Adolescents’ perceptions of the onset of their cigarette smoking behaviour and the factors that maintain their habit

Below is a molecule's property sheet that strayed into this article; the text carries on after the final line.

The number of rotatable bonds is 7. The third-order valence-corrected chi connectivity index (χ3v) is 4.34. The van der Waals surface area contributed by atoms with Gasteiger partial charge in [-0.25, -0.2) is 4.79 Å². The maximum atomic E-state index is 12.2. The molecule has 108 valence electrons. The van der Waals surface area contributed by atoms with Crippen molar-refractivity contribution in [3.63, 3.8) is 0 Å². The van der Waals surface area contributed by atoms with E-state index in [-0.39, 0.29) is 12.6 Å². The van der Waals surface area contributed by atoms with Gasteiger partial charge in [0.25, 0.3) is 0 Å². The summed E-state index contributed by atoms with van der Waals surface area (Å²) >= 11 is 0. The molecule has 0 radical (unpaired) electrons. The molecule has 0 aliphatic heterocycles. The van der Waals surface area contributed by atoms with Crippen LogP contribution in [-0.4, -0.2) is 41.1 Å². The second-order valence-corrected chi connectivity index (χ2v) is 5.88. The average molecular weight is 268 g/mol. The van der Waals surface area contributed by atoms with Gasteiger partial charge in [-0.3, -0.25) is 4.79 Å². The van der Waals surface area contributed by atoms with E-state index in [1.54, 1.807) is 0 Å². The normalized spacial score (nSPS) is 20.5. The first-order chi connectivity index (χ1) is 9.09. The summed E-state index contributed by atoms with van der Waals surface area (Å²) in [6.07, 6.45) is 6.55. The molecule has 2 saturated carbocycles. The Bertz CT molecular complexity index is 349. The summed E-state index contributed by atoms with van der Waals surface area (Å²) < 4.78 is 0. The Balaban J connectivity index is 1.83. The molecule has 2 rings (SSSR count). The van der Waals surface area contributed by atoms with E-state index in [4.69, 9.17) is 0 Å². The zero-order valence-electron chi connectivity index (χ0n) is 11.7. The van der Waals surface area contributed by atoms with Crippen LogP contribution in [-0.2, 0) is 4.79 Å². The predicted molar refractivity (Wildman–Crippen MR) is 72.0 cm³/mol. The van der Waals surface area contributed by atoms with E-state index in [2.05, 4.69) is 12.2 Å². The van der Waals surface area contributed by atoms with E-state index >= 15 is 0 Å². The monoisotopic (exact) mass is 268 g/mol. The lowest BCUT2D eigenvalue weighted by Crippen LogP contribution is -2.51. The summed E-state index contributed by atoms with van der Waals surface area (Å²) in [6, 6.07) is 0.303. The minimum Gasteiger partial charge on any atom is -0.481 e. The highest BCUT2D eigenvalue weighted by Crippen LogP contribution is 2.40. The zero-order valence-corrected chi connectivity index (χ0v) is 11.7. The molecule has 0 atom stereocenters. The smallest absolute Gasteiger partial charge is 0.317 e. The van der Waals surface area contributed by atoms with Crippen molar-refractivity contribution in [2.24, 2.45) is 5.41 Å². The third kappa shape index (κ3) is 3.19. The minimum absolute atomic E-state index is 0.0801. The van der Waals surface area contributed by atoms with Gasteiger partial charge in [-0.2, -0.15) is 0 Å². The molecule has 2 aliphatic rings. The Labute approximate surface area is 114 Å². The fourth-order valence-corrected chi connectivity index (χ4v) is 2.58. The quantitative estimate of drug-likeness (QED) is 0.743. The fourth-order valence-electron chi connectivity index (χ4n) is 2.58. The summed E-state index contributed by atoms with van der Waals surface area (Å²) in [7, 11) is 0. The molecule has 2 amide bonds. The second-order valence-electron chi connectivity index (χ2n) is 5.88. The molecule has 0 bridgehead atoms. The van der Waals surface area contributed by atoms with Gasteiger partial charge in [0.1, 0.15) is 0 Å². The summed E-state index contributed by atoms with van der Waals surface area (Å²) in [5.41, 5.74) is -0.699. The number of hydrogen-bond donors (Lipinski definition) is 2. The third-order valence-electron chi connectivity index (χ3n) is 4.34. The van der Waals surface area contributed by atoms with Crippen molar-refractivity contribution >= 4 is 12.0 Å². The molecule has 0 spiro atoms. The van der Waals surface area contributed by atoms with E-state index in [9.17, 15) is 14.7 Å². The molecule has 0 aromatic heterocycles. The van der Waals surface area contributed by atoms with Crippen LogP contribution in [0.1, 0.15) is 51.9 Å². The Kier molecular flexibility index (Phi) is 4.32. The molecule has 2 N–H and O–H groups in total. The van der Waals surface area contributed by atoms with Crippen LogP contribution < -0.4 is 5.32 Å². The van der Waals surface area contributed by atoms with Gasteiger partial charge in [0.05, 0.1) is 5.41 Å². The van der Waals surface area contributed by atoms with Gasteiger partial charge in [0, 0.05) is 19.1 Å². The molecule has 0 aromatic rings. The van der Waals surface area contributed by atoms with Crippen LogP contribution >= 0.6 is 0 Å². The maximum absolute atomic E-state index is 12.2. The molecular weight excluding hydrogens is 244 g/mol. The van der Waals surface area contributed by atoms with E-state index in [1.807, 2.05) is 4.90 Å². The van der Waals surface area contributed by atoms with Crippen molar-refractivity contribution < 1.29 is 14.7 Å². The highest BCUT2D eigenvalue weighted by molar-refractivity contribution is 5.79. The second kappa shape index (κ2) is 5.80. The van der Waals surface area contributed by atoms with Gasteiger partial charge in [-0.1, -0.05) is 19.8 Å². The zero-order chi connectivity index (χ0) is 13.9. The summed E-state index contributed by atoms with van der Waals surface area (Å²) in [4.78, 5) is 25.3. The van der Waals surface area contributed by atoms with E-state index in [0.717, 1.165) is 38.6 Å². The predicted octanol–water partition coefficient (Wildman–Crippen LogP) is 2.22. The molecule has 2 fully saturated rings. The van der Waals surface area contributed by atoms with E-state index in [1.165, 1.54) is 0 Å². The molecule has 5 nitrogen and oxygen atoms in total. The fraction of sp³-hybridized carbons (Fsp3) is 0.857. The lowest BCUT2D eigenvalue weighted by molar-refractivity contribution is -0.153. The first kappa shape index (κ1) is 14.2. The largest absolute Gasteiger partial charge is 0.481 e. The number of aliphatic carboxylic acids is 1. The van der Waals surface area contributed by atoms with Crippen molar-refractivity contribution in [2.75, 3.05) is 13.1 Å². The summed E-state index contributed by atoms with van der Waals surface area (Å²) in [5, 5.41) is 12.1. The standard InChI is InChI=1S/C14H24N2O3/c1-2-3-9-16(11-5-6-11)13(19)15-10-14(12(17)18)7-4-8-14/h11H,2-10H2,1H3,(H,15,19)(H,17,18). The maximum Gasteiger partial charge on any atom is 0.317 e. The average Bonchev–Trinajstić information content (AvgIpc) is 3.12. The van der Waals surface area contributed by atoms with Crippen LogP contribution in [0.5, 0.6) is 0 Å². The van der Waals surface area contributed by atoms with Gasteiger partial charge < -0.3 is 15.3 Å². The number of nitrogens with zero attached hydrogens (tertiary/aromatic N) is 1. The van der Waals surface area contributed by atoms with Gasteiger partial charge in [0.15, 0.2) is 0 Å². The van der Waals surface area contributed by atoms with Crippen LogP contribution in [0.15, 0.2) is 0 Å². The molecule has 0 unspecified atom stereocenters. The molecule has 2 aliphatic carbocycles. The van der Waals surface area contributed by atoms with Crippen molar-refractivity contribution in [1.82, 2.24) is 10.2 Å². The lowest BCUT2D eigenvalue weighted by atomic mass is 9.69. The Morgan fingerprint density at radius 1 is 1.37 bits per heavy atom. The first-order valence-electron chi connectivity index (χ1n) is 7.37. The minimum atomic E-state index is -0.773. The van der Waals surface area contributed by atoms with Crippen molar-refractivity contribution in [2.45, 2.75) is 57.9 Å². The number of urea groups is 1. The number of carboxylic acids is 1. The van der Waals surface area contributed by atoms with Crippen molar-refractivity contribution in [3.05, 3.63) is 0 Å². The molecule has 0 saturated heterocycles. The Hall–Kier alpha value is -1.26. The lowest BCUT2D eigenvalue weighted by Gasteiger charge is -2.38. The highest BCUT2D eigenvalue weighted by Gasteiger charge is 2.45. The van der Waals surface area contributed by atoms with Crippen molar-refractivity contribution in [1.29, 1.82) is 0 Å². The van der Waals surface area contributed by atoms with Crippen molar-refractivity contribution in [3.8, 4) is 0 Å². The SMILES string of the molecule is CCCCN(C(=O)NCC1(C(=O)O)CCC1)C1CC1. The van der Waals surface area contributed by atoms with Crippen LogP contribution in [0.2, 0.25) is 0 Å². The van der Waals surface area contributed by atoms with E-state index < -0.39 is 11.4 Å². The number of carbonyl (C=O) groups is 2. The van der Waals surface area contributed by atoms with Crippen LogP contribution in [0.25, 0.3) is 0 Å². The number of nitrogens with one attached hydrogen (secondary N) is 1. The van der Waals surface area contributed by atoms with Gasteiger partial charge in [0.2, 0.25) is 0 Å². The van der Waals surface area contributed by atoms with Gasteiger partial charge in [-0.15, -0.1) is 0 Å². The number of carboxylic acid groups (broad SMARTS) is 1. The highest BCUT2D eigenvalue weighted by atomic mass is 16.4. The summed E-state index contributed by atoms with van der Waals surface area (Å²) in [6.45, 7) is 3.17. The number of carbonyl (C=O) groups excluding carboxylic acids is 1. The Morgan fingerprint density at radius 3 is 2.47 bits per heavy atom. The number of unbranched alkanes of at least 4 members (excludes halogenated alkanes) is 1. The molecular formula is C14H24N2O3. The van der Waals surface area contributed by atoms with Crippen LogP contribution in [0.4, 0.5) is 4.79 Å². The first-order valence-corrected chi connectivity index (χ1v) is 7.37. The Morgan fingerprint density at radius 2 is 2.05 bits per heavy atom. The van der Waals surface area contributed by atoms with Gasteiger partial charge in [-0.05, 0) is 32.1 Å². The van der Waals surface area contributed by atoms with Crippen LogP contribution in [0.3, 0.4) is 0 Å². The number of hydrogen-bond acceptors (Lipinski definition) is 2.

Tobacco smoking remains the largest preventable behavioural cause of chronic disease and premature death. Many people continue to engage in this behaviour, despite the well-known negative health consequences. The most common form of smoking is cigarette smoking, which is a type of risk-taking behaviour that is becoming increasingly prevalent among adolescents. Cigarette consumption rates are increasing among adolescents in various parts of the world; each year nearly a million adolescents start to smoke. This behaviour, if continued into adulthood, may lead to a range of debilitating diseases of lifestyle. In an effort to contribute to the success of adolescent smoking cessation programmes in South Africa, this study looks at the factors that motivate and support adolescents‘ decision to start and continue with their cigarette smoking behaviour. Utilising a qualitative framework, individual interviews were carried out with six boys and six girls from an English-medium high school within Cape Town. The participants‘ ages ranged from 16-18 years. Through the use of thematic analysis, the results show that adolescents smoking are not determined by knowledge, beliefs and attitudes alone, but by social and environmental influences as well. Risk and protective factors for adolescent smoking was identified on a psychological, physical, social/environmental level cross-cuttingly on the different stages of the smoking cycle. Of importance was the adolescents‘ common misinterpretation of 'smoking out of habit‘ for 'addiction‘. Essentially, this study focused on the importance of adolescent health and how it is affected by factors associated with tobacco use in South Africa. Therefore, a key recommendation of this study would be for these underlying risk and protective factors needs to be integrated to strengthen current smoking cessation programmes.